Analysis of Othello's Iago, The Perfect Villain

774 Words 4 Pages
How does one create the perfect villain for a story? What qualities are needed in such a character? A good place to start when constructing a villain is to look at William Shakespeare’s villain in Othello, a man called Iago. Iago is wonderfully devious. Throughout the play, he not only poisons Othello’s vision of Desdemona, he does this with no one, excepting Roderigo, the wiser. There are several reasons that make Iago such a terrifying villain. Shakespeare gave certain qualities to his creation that made Iago more than just a evil character. These qualities transform Iago into the truly insidious character seen in the play. From the beginning of Othello to the time that Iago is revealed as the culprit, everyone trusts Iago and looks to …show more content…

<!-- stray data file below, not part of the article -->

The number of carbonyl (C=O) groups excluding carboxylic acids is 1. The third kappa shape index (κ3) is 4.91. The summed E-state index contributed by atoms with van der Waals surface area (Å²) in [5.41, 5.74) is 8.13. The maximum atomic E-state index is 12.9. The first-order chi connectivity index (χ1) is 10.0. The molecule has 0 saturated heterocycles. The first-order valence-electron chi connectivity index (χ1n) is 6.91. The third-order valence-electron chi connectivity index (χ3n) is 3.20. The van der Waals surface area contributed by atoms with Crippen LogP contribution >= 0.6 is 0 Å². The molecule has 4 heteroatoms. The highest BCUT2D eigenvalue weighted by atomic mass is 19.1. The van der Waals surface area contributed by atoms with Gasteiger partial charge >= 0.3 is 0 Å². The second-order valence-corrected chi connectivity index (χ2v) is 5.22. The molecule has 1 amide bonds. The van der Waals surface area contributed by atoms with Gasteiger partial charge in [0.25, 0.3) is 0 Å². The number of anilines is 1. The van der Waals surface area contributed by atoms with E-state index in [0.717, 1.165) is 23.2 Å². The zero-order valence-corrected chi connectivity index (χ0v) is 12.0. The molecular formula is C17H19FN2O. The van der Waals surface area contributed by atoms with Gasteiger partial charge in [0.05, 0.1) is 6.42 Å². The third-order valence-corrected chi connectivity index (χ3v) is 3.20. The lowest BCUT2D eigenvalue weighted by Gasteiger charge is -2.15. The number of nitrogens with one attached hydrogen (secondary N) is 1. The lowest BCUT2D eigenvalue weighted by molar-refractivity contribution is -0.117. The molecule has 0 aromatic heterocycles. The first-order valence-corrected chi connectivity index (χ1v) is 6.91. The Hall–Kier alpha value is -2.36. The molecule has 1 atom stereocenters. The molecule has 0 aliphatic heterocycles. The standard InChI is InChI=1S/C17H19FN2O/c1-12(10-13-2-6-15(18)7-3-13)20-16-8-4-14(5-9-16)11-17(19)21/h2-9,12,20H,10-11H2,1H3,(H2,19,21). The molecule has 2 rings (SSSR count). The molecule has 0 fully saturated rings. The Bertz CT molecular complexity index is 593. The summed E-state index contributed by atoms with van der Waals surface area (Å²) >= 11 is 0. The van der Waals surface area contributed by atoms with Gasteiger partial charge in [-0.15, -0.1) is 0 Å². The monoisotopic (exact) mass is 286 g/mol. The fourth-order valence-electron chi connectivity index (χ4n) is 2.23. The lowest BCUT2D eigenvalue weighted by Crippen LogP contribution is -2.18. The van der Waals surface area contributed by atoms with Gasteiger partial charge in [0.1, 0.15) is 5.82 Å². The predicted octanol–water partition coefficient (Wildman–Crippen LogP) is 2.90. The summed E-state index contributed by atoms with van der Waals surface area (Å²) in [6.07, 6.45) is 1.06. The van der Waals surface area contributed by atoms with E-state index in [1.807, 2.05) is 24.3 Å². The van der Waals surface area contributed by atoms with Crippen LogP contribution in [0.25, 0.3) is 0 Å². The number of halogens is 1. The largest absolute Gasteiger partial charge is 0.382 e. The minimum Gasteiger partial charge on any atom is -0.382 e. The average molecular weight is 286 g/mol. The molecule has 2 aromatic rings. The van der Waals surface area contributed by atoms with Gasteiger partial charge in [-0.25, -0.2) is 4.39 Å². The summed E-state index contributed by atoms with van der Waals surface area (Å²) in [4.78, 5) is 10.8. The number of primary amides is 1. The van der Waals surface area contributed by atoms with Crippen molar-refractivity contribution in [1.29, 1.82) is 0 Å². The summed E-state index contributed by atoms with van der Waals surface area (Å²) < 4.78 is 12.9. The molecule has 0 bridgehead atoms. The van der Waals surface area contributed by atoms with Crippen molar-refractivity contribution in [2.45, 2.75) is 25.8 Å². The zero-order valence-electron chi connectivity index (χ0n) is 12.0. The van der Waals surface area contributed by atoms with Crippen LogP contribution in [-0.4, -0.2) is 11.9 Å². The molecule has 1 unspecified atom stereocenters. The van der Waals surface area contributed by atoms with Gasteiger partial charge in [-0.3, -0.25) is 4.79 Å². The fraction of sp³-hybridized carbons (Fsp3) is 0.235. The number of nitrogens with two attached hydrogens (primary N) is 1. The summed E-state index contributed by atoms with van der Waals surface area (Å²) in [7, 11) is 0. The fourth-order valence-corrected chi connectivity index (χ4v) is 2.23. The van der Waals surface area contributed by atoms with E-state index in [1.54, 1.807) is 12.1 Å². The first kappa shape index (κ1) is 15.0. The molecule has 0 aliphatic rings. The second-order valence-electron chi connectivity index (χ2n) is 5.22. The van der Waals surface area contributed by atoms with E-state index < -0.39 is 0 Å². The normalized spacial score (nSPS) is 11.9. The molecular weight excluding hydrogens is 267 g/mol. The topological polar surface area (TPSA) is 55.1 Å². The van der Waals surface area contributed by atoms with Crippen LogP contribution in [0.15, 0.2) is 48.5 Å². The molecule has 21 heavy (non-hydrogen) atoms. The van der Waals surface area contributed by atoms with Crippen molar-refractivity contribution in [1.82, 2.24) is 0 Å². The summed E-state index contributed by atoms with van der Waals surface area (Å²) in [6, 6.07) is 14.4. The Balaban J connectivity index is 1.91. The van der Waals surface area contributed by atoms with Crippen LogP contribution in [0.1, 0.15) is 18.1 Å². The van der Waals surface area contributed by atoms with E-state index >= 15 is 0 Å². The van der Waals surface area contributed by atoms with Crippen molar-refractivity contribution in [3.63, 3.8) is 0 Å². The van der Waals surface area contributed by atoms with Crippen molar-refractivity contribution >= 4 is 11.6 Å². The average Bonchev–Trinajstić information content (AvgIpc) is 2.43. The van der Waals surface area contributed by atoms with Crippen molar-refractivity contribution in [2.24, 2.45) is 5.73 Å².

That fact in and of itself should make Cassio weary of Iago. Added to that, Iago influences Cassio to drink more alcohol than Cassio can handle. This leads to the fight between Cassio and Roderigo. During this time Iago poisons Montano’s impressions of Cassio by telling him, “I fear the trust Othello puts in him,”(II.iii.120). Iago also says alcohol “‘Tis evermore the prologue to his sleep.”(II.iii.123). Iago, again, uses Othello’s trust in his character. Othello, when he finally gets the story from Iago, is blinded by Iago’s “honesty and love” and says that these “doth mince [his judgement in] this matter,/ making it light to Cassio.”(II.iii.241-242). Nevertheless, Cassio asks for and acts on advice from Iago. This advice is the crucial mandate that ensures Iago will be able to plant the seed of doubt in Othello’s mind. Then, there is the matter of Othello’s wife, Emilia. One would think that being so close to Iago, she would know something of his deceitful nature. However, she is continuously hoodwinked by her husband. She seems to know nothing of his supposed rage toward Othello at being overlooked for the promotion to lieutenant. She also believes him when he pretends to be upset over Cassio’s demotion from lieutenancy. She says thus to Desdemona, “I warrant it grieves my husband/ As if the cause were his.” (III.iii.3-4). Later, she finds her lady’s
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